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Discussion Starter #4
There are makers of higher output stators out there. Get a direct wired headlight kit from Eastern Beaver.com and lose the LED lights with a better brighter headlight. And get a premium headlight bulb. I have a permanent direct to battery hookup from Deltran Battery Tender that I can hookup my battery maintainer, voltage gauge, and USB charger. Maybe replacing your tail light with a high tech LED/ turn signal and such. Chronic overstressing your electrical system can spell disaster. Just saying. I used to ride older British bikes in the 60's that had Lucas electrics that left me in the dark (literally) more times that I wanted to admit. I gave up on my personal (at the time) dream motorcycle a 1969 Triumph 500 Daytona because I could not trust its electrical system and components. Just don't pile on stuff and hope for the best.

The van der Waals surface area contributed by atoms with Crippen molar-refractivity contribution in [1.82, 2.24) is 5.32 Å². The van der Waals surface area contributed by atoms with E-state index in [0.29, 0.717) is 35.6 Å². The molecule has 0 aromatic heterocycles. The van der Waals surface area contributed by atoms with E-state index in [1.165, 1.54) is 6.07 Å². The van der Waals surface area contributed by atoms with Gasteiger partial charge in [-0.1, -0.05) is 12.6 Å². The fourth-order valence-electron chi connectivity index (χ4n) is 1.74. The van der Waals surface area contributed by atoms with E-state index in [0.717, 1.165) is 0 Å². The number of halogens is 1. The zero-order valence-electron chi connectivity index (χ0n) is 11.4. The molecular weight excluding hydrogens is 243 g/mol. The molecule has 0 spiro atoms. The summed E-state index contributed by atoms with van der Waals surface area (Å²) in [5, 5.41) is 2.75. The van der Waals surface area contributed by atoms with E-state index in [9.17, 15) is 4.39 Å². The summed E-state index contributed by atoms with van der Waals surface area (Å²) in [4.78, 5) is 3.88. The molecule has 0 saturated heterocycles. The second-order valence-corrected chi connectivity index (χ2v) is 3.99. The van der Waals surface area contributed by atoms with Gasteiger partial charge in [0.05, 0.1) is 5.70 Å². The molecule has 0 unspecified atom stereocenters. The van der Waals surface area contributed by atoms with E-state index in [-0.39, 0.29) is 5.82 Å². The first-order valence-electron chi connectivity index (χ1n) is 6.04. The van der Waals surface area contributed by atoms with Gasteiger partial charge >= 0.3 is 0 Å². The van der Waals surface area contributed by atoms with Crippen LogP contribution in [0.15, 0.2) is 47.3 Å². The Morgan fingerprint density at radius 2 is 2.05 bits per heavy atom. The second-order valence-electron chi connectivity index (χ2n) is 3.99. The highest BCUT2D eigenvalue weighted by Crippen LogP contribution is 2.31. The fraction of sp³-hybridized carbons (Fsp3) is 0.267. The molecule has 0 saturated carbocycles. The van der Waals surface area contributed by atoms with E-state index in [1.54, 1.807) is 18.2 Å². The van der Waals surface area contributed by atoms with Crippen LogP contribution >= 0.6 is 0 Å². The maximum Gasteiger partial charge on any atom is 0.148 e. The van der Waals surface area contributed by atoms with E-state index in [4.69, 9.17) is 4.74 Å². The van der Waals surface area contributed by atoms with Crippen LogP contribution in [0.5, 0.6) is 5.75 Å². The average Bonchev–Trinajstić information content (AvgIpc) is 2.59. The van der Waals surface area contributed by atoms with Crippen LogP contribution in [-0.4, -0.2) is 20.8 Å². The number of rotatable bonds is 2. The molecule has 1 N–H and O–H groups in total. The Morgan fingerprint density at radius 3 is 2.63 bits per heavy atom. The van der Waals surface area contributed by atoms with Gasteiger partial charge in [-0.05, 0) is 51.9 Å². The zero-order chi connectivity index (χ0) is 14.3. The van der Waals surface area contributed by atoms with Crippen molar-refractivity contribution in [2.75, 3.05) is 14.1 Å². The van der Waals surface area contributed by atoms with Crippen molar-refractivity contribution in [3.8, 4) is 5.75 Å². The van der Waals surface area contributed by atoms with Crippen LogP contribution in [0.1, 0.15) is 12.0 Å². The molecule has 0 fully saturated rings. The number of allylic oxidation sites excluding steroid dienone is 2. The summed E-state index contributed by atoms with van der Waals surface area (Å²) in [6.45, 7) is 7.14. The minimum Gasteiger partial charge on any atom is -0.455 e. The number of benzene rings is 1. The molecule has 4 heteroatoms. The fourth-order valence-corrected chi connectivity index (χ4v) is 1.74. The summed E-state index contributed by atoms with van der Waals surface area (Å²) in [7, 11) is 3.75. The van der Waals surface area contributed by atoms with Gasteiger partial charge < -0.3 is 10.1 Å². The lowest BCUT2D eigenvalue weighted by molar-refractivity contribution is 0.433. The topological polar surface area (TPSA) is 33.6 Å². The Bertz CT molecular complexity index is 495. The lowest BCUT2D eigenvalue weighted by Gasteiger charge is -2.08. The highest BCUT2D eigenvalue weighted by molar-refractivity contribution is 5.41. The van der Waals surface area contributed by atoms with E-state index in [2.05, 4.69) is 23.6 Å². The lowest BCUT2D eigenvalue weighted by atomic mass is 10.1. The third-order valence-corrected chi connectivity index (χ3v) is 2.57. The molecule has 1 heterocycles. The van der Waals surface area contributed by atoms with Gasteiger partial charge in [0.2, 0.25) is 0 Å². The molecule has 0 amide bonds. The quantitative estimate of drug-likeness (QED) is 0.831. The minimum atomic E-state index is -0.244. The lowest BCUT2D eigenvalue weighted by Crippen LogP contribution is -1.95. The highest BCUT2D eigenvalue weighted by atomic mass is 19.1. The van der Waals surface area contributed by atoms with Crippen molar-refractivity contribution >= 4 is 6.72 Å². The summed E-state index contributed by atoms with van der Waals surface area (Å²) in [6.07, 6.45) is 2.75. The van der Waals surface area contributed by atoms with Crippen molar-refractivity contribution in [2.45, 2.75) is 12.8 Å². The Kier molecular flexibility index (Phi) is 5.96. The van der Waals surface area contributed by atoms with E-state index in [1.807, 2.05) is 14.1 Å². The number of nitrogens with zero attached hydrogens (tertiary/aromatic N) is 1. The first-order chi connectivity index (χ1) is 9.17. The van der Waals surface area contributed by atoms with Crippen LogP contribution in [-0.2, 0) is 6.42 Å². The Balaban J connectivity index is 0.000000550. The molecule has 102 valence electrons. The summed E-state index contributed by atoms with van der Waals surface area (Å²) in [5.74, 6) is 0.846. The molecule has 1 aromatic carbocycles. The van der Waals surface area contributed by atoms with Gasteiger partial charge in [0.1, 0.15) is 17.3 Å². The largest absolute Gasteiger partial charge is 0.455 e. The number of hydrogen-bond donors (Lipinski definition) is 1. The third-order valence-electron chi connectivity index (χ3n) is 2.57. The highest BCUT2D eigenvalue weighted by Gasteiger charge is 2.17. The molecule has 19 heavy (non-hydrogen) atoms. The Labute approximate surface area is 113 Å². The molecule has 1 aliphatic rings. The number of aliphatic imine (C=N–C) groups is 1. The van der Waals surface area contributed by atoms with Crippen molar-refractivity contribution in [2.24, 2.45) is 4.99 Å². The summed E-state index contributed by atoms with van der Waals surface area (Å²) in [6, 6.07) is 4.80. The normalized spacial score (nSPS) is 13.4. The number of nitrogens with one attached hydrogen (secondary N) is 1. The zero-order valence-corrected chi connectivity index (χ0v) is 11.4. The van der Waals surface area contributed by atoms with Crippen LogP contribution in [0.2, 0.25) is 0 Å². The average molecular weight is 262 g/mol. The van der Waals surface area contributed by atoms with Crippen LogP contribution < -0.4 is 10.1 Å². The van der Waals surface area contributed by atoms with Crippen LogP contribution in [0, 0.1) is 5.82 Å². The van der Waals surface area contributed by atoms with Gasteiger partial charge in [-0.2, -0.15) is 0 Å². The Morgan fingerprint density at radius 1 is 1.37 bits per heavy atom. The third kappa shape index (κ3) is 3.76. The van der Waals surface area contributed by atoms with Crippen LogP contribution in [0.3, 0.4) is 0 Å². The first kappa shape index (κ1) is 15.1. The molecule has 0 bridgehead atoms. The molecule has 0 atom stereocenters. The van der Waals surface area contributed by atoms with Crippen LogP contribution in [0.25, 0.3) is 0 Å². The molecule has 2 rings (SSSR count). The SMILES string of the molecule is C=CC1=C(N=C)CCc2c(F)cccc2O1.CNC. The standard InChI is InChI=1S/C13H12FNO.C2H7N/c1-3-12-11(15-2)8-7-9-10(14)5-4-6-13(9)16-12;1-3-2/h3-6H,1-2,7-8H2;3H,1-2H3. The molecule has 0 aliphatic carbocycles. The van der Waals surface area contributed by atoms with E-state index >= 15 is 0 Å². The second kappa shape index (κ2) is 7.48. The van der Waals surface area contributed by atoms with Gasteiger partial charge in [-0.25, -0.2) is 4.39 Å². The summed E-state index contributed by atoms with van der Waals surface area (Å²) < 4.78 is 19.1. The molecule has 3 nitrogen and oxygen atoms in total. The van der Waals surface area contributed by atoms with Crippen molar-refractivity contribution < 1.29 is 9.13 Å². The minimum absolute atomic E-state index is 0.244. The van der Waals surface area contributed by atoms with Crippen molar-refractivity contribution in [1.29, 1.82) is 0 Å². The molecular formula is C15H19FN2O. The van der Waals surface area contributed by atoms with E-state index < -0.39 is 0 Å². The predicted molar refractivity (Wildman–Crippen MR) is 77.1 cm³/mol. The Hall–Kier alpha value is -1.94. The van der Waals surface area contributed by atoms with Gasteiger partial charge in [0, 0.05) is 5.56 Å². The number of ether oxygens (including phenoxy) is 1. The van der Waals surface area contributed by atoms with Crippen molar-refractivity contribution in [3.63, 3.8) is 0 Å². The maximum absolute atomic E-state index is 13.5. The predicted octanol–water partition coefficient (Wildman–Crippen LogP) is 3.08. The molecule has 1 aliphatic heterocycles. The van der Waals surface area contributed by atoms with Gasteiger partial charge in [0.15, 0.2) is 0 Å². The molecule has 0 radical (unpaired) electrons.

I did order some LED tail lights and I'm searching for some kind of HID kit for a naked bike. So far all seem to be in the $500+ range, really pricey. Seems most people make their own brackets, but I don't have any welding experience. I am swapping the low beam to a 35 watt for now. Still looking into headlight options.
 

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Available through The Motorcycle Superstore is the Electrosport Industries stator thst has a higher output especially at lower RPM's and is a better made unit for $119.95. I have used them before and they make a really good product. The increased output isn't a lot but significant at a good usable speed. If you remove all the body work and double check all terminals and "bullet" style male female connections and use the slightest bit of dielectric grease to promote good connections ect. Look into the Easternbeaver.com direct to battery headlight wiring kit, the increase in light in very real.
 

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Discussion Starter #6